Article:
Art is to Culture as Baseball is to Sport: the ‘Arts Plus Swindle’

Deborah Mills, a leading researcher and analyst of cultural planning in Australia, wrote a wonderfully rich and revealing article in 2002 entitled Cultural Planning – Policy Task Not Tool. After a decade of cultural planning in Australia, the paper examined why many cultural plans had failed to realize their promise. The claim had been that cultural planning would reposition culture on local government agendas with equal status to planning for land use, transportation, social and economic development. Why then had cultural plans not realized this status?

One of the main obstacles is tied to what Deborah Mills called ‘the arts plus swindle.’ While many cultural plans claimed to be dealing with a wide range of cultural issues and resources, in actuality the primary focus of the plans was on a relatively narrow range of arts issues.

This false equation of the arts and culture been a personal frustration of mine for many years. To say the arts and culture is like saying baseball and sport or cardiology and medicine. For years I thought I was alone in feeling this confusion was a major contributor to marginalizing culture in planning and public policy. Several years ago (to my relief) I found that my colleague Jon Hawkes, author of the influential The Fourth Pillar of Sustainability: Culture’s Essential Role in Public Planning has long shared this frustration; his analogy broccoli and vegetables.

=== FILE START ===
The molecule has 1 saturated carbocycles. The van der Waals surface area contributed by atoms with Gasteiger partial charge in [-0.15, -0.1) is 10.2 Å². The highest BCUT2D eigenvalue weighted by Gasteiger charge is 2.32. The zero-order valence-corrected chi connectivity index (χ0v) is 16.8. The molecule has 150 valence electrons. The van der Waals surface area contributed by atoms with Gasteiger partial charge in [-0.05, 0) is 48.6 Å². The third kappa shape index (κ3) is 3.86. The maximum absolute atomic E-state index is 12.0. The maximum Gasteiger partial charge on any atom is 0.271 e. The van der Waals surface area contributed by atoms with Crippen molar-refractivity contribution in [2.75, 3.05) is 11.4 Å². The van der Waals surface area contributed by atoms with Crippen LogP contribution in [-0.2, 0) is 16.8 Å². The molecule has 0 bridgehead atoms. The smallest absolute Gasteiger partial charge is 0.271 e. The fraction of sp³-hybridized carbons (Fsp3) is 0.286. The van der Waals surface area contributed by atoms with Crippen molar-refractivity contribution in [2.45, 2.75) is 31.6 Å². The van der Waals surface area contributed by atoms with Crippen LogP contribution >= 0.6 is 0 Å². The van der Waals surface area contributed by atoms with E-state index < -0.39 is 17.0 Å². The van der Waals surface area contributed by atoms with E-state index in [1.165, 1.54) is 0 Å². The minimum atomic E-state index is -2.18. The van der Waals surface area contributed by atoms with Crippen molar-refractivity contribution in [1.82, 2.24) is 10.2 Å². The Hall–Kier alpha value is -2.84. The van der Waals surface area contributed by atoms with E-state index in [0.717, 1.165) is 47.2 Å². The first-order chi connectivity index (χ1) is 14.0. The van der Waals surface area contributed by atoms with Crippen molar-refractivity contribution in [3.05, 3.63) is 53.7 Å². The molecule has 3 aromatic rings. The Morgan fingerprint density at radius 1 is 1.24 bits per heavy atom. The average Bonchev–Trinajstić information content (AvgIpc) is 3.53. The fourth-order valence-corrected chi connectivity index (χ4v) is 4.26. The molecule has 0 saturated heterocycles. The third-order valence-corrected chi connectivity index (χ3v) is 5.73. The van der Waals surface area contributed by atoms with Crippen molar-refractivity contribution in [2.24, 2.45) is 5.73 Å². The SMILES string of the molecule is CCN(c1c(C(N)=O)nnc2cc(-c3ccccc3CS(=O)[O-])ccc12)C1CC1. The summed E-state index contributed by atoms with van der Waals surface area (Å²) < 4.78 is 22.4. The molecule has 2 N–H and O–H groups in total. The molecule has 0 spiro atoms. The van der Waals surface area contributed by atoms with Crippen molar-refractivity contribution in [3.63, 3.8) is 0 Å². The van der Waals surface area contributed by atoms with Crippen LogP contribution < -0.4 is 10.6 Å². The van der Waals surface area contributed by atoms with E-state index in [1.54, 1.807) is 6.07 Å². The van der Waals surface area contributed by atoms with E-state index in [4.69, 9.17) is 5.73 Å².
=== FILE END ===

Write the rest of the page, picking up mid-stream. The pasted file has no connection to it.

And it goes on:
Language matters. A growing trend in Canada today is acceptance of cultural resources as a term to represent a wide range of cultural assets and activities in communities. The language of cultural resources also communicates immediately that culture has and important role to play in advancing economic and broader community development agendas.

Over a number of years I developed the Cultural Resource Framework (CRF) that I am proud to say has been embraced in a wide range of municipalities across Canada to guide cultural mapping and cultural planning. The CRF does not ‘invent’ new categories but rather combines accepted definitions of cultural resources in a larger framework. For example, the examples of categories of creative cultural industries and creative cultural occupations are how Statistics Canada defines the cultural sector in the Canadian Framework for Cultural Statistics. Examples cited of natural and cultural heritage resources are shaped by how legislation (in Ontario the Ontario Heritage Act and Ontario Planning Act) defines natural and cultural resources to guide municipal planning.

The CRF is not intended as a ‘one size fits all’ model for all communities. Rather, each community must decide themselves what they choose to define as cultural resources. However, the CRF provides a valuable point of reference for communities to begin these discussions.

Cultural Resource Framework – Source: AuthentiCity: A Division of MDB Insight